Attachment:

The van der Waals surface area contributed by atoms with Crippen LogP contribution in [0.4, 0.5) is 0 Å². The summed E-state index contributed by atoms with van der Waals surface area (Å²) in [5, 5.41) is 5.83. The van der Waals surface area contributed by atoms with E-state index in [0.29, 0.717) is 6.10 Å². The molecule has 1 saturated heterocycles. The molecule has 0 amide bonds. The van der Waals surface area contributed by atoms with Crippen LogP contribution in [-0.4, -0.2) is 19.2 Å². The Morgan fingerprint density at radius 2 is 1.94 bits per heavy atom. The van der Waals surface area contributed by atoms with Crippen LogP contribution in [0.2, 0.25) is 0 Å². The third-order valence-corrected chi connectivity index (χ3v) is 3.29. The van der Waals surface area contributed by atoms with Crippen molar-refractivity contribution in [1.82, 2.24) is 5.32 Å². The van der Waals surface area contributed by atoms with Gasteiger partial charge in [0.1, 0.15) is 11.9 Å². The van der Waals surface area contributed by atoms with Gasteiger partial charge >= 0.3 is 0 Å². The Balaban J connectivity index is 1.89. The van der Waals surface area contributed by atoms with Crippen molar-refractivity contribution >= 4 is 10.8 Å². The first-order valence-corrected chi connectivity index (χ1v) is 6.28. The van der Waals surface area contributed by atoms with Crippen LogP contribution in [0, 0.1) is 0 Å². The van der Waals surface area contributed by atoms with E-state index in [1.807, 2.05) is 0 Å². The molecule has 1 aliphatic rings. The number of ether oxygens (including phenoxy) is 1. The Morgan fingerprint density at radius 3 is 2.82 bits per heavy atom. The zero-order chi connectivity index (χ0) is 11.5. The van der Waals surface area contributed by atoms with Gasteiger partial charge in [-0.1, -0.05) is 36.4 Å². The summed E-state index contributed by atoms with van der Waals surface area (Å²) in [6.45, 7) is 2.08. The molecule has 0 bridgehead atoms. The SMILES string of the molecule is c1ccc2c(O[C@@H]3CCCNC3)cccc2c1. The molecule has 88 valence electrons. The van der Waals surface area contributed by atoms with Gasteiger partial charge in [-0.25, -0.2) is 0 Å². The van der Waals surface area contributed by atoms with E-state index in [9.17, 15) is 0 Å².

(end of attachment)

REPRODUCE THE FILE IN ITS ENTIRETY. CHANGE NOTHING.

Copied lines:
The van der Waals surface area contributed by atoms with Crippen LogP contribution in [0.4, 0.5) is 0 Å². The summed E-state index contributed by atoms with van der Waals surface area (Å²) in [5, 5.41) is 5.83. The van der Waals surface area contributed by atoms with E-state index in [0.29, 0.717) is 6.10 Å². The molecule has 1 saturated heterocycles. The molecule has 0 amide bonds. The van der Waals surface area contributed by atoms with Crippen LogP contribution in [-0.4, -0.2) is 19.2 Å². The Morgan fingerprint density at radius 2 is 1.94 bits per heavy atom. The van der Waals surface area contributed by atoms with Crippen LogP contribution in [0.2, 0.25) is 0 Å². The third-order valence-corrected chi connectivity index (χ3v) is 3.29. The van der Waals surface area contributed by atoms with Crippen molar-refractivity contribution in [1.82, 2.24) is 5.32 Å². The van der Waals surface area contributed by atoms with Gasteiger partial charge in [0.1, 0.15) is 11.9 Å². The van der Waals surface area contributed by atoms with Gasteiger partial charge >= 0.3 is 0 Å². The Balaban J connectivity index is 1.89. The van der Waals surface area contributed by atoms with Crippen molar-refractivity contribution >= 4 is 10.8 Å². The first-order valence-corrected chi connectivity index (χ1v) is 6.28. The van der Waals surface area contributed by atoms with Crippen LogP contribution in [0, 0.1) is 0 Å². The van der Waals surface area contributed by atoms with E-state index in [1.807, 2.05) is 0 Å². The molecule has 1 aliphatic rings. The number of ether oxygens (including phenoxy) is 1. The Morgan fingerprint density at radius 3 is 2.82 bits per heavy atom. The zero-order chi connectivity index (χ0) is 11.5. The van der Waals surface area contributed by atoms with Gasteiger partial charge in [-0.1, -0.05) is 36.4 Å². The summed E-state index contributed by atoms with van der Waals surface area (Å²) in [6.45, 7) is 2.08. The molecule has 0 bridgehead atoms. The SMILES string of the molecule is c1ccc2c(O[C@@H]3CCCNC3)cccc2c1. The molecule has 88 valence electrons. The van der Waals surface area contributed by atoms with Gasteiger partial charge in [-0.25, -0.2) is 0 Å². The van der Waals surface area contributed by atoms with E-state index in [9.17, 15) is 0 Å².